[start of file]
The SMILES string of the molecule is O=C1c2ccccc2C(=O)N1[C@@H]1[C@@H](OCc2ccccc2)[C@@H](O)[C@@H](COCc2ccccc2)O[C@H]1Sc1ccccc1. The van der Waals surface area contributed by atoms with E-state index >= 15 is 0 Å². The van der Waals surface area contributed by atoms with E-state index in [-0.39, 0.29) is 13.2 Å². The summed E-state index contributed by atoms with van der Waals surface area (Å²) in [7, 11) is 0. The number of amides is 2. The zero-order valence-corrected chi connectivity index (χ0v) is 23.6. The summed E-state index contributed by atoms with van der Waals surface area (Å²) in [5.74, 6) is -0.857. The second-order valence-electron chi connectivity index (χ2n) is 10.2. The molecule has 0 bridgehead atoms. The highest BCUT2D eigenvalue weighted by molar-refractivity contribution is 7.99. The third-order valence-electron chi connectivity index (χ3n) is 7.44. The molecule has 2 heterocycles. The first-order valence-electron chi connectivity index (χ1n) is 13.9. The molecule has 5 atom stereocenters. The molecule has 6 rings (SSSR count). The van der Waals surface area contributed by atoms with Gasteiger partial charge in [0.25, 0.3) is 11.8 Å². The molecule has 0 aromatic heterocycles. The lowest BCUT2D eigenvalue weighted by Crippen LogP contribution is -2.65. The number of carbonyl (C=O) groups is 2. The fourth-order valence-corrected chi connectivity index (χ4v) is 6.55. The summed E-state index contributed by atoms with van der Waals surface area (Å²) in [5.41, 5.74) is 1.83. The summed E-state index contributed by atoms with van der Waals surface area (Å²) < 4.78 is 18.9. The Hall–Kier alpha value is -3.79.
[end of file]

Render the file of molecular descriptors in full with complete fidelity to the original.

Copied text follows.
The SMILES string of the molecule is O=C1c2ccccc2C(=O)N1[C@@H]1[C@@H](OCc2ccccc2)[C@@H](O)[C@@H](COCc2ccccc2)O[C@H]1Sc1ccccc1. The van der Waals surface area contributed by atoms with E-state index >= 15 is 0 Å². The van der Waals surface area contributed by atoms with E-state index in [-0.39, 0.29) is 13.2 Å². The summed E-state index contributed by atoms with van der Waals surface area (Å²) in [7, 11) is 0. The number of amides is 2. The zero-order valence-corrected chi connectivity index (χ0v) is 23.6. The summed E-state index contributed by atoms with van der Waals surface area (Å²) in [5.74, 6) is -0.857. The second-order valence-electron chi connectivity index (χ2n) is 10.2. The molecule has 0 bridgehead atoms. The highest BCUT2D eigenvalue weighted by molar-refractivity contribution is 7.99. The third-order valence-electron chi connectivity index (χ3n) is 7.44. The molecule has 2 heterocycles. The first-order valence-electron chi connectivity index (χ1n) is 13.9. The molecule has 5 atom stereocenters. The molecule has 6 rings (SSSR count). The van der Waals surface area contributed by atoms with Gasteiger partial charge in [0.25, 0.3) is 11.8 Å². The molecule has 0 aromatic heterocycles. The lowest BCUT2D eigenvalue weighted by Crippen LogP contribution is -2.65. The number of carbonyl (C=O) groups is 2. The fourth-order valence-corrected chi connectivity index (χ4v) is 6.55. The summed E-state index contributed by atoms with van der Waals surface area (Å²) in [5.41, 5.74) is 1.83. The summed E-state index contributed by atoms with van der Waals surface area (Å²) < 4.78 is 18.9. The Hall–Kier alpha value is -3.79.